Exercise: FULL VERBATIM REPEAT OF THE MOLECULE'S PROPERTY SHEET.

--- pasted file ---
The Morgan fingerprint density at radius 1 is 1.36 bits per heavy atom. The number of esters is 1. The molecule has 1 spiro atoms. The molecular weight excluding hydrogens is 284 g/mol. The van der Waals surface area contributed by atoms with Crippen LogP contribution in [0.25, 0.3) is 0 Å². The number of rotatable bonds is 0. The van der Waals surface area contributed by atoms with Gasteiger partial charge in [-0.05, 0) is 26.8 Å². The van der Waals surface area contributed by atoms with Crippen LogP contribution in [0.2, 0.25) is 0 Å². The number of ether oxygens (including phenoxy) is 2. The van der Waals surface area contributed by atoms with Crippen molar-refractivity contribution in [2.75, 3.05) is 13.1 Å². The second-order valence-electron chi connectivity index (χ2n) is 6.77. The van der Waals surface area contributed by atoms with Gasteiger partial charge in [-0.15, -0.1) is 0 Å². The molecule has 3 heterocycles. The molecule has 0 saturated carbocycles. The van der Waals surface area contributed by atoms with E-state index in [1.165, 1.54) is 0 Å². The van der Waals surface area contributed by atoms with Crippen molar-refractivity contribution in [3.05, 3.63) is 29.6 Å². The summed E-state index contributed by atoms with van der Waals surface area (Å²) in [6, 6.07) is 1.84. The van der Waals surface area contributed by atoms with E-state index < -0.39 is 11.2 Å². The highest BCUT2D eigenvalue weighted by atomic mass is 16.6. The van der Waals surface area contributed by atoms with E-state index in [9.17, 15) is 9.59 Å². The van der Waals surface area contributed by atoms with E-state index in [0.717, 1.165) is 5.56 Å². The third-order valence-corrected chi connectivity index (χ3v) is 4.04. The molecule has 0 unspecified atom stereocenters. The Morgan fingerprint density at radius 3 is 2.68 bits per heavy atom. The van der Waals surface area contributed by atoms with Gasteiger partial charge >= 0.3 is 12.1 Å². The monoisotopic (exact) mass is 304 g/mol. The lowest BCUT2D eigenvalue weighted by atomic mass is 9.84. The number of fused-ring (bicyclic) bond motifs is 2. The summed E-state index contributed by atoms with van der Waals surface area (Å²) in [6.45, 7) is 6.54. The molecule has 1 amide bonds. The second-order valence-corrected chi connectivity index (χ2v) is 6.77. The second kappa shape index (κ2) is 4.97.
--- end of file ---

The Morgan fingerprint density at radius 1 is 1.36 bits per heavy atom. The number of esters is 1. The molecule has 1 spiro atoms. The molecular weight excluding hydrogens is 284 g/mol. The van der Waals surface area contributed by atoms with Crippen LogP contribution in [0.25, 0.3) is 0 Å². The number of rotatable bonds is 0. The van der Waals surface area contributed by atoms with Gasteiger partial charge in [-0.05, 0) is 26.8 Å². The van der Waals surface area contributed by atoms with Crippen LogP contribution in [0.2, 0.25) is 0 Å². The number of ether oxygens (including phenoxy) is 2. The van der Waals surface area contributed by atoms with Crippen molar-refractivity contribution in [2.75, 3.05) is 13.1 Å². The second-order valence-electron chi connectivity index (χ2n) is 6.77. The van der Waals surface area contributed by atoms with Gasteiger partial charge in [-0.15, -0.1) is 0 Å². The molecule has 3 heterocycles. The molecule has 0 saturated carbocycles. The van der Waals surface area contributed by atoms with E-state index in [1.165, 1.54) is 0 Å². The van der Waals surface area contributed by atoms with Crippen molar-refractivity contribution in [3.05, 3.63) is 29.6 Å². The summed E-state index contributed by atoms with van der Waals surface area (Å²) in [6, 6.07) is 1.84. The van der Waals surface area contributed by atoms with E-state index < -0.39 is 11.2 Å². The highest BCUT2D eigenvalue weighted by atomic mass is 16.6. The van der Waals surface area contributed by atoms with E-state index in [9.17, 15) is 9.59 Å². The van der Waals surface area contributed by atoms with E-state index in [0.717, 1.165) is 5.56 Å². The third-order valence-corrected chi connectivity index (χ3v) is 4.04. The molecule has 0 unspecified atom stereocenters. The Morgan fingerprint density at radius 3 is 2.68 bits per heavy atom. The van der Waals surface area contributed by atoms with Gasteiger partial charge >= 0.3 is 12.1 Å². The monoisotopic (exact) mass is 304 g/mol. The lowest BCUT2D eigenvalue weighted by atomic mass is 9.84. The number of fused-ring (bicyclic) bond motifs is 2. The summed E-state index contributed by atoms with van der Waals surface area (Å²) in [6.45, 7) is 6.54. The molecule has 1 amide bonds. The second-order valence-corrected chi connectivity index (χ2v) is 6.77. The second kappa shape index (κ2) is 4.97.